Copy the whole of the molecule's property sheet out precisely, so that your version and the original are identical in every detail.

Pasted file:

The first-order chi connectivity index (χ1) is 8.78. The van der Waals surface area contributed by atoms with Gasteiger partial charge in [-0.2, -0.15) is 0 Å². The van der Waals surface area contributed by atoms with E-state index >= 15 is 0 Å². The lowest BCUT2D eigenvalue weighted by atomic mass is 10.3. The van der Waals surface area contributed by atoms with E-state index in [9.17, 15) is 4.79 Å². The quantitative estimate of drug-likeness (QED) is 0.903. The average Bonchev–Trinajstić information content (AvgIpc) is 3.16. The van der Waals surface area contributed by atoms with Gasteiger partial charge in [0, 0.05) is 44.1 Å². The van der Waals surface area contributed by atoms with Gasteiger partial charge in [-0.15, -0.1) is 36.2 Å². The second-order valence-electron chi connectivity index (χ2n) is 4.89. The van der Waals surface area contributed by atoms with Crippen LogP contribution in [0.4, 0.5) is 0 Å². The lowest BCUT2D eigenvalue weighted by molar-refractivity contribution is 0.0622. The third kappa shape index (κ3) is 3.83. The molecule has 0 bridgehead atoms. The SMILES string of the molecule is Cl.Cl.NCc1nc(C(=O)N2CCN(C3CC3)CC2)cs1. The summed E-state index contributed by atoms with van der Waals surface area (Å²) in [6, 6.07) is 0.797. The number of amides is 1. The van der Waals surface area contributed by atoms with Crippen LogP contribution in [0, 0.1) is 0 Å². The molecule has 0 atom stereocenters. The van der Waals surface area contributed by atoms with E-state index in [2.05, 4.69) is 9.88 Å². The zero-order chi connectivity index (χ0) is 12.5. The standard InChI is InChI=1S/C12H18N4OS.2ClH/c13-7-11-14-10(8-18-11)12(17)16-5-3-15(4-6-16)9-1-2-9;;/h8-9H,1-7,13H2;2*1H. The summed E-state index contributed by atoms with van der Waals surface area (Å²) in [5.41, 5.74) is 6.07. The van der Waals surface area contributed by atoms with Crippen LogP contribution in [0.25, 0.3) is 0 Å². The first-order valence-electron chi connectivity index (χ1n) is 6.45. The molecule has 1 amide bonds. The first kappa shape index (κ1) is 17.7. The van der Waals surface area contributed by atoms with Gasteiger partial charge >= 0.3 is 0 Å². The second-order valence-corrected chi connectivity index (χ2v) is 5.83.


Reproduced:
The first-order chi connectivity index (χ1) is 8.78. The van der Waals surface area contributed by atoms with Gasteiger partial charge in [-0.2, -0.15) is 0 Å². The van der Waals surface area contributed by atoms with E-state index >= 15 is 0 Å². The lowest BCUT2D eigenvalue weighted by atomic mass is 10.3. The van der Waals surface area contributed by atoms with E-state index in [9.17, 15) is 4.79 Å². The quantitative estimate of drug-likeness (QED) is 0.903. The average Bonchev–Trinajstić information content (AvgIpc) is 3.16. The van der Waals surface area contributed by atoms with Gasteiger partial charge in [0, 0.05) is 44.1 Å². The van der Waals surface area contributed by atoms with Gasteiger partial charge in [-0.15, -0.1) is 36.2 Å². The second-order valence-electron chi connectivity index (χ2n) is 4.89. The van der Waals surface area contributed by atoms with Crippen LogP contribution in [0.4, 0.5) is 0 Å². The lowest BCUT2D eigenvalue weighted by molar-refractivity contribution is 0.0622. The third kappa shape index (κ3) is 3.83. The molecule has 0 bridgehead atoms. The SMILES string of the molecule is Cl.Cl.NCc1nc(C(=O)N2CCN(C3CC3)CC2)cs1. The summed E-state index contributed by atoms with van der Waals surface area (Å²) in [6, 6.07) is 0.797. The number of amides is 1. The van der Waals surface area contributed by atoms with Crippen LogP contribution in [0, 0.1) is 0 Å². The molecule has 0 atom stereocenters. The van der Waals surface area contributed by atoms with E-state index in [2.05, 4.69) is 9.88 Å². The zero-order chi connectivity index (χ0) is 12.5. The standard InChI is InChI=1S/C12H18N4OS.2ClH/c13-7-11-14-10(8-18-11)12(17)16-5-3-15(4-6-16)9-1-2-9;;/h8-9H,1-7,13H2;2*1H. The summed E-state index contributed by atoms with van der Waals surface area (Å²) in [5.41, 5.74) is 6.07. The van der Waals surface area contributed by atoms with Crippen LogP contribution in [0.25, 0.3) is 0 Å². The first-order valence-electron chi connectivity index (χ1n) is 6.45. The molecule has 1 amide bonds. The first kappa shape index (κ1) is 17.7. The van der Waals surface area contributed by atoms with Gasteiger partial charge >= 0.3 is 0 Å². The second-order valence-corrected chi connectivity index (χ2v) is 5.83.